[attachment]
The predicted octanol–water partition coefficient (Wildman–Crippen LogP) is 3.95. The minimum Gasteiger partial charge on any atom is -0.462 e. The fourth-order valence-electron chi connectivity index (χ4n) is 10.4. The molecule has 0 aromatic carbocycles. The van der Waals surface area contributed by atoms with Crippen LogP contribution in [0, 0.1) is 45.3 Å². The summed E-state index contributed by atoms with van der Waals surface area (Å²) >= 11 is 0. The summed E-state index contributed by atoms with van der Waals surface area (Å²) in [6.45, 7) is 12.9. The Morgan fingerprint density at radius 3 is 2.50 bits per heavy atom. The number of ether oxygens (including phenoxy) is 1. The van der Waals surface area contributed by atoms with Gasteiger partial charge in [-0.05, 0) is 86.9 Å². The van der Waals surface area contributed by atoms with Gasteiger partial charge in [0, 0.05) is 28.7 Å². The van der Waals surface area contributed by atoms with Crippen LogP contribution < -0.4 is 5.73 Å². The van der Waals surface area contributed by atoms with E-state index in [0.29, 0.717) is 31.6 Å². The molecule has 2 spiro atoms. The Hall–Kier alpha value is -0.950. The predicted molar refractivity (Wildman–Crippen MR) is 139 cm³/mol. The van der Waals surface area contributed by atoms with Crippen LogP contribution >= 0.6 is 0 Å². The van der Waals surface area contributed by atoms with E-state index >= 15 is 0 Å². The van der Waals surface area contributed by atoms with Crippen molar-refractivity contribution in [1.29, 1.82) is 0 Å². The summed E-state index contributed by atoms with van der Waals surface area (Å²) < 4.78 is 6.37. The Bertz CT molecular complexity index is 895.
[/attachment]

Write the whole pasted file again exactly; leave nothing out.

The predicted octanol–water partition coefficient (Wildman–Crippen LogP) is 3.95. The minimum Gasteiger partial charge on any atom is -0.462 e. The fourth-order valence-electron chi connectivity index (χ4n) is 10.4. The molecule has 0 aromatic carbocycles. The van der Waals surface area contributed by atoms with Crippen LogP contribution in [0, 0.1) is 45.3 Å². The summed E-state index contributed by atoms with van der Waals surface area (Å²) >= 11 is 0. The summed E-state index contributed by atoms with van der Waals surface area (Å²) in [6.45, 7) is 12.9. The Morgan fingerprint density at radius 3 is 2.50 bits per heavy atom. The number of ether oxygens (including phenoxy) is 1. The van der Waals surface area contributed by atoms with Gasteiger partial charge in [-0.05, 0) is 86.9 Å². The van der Waals surface area contributed by atoms with Gasteiger partial charge in [0, 0.05) is 28.7 Å². The van der Waals surface area contributed by atoms with Crippen LogP contribution < -0.4 is 5.73 Å². The van der Waals surface area contributed by atoms with E-state index in [0.29, 0.717) is 31.6 Å². The molecule has 2 spiro atoms. The Hall–Kier alpha value is -0.950. The predicted molar refractivity (Wildman–Crippen MR) is 139 cm³/mol. The van der Waals surface area contributed by atoms with Crippen LogP contribution >= 0.6 is 0 Å². The van der Waals surface area contributed by atoms with E-state index >= 15 is 0 Å². The van der Waals surface area contributed by atoms with Crippen molar-refractivity contribution in [1.29, 1.82) is 0 Å². The summed E-state index contributed by atoms with van der Waals surface area (Å²) < 4.78 is 6.37. The Bertz CT molecular complexity index is 895.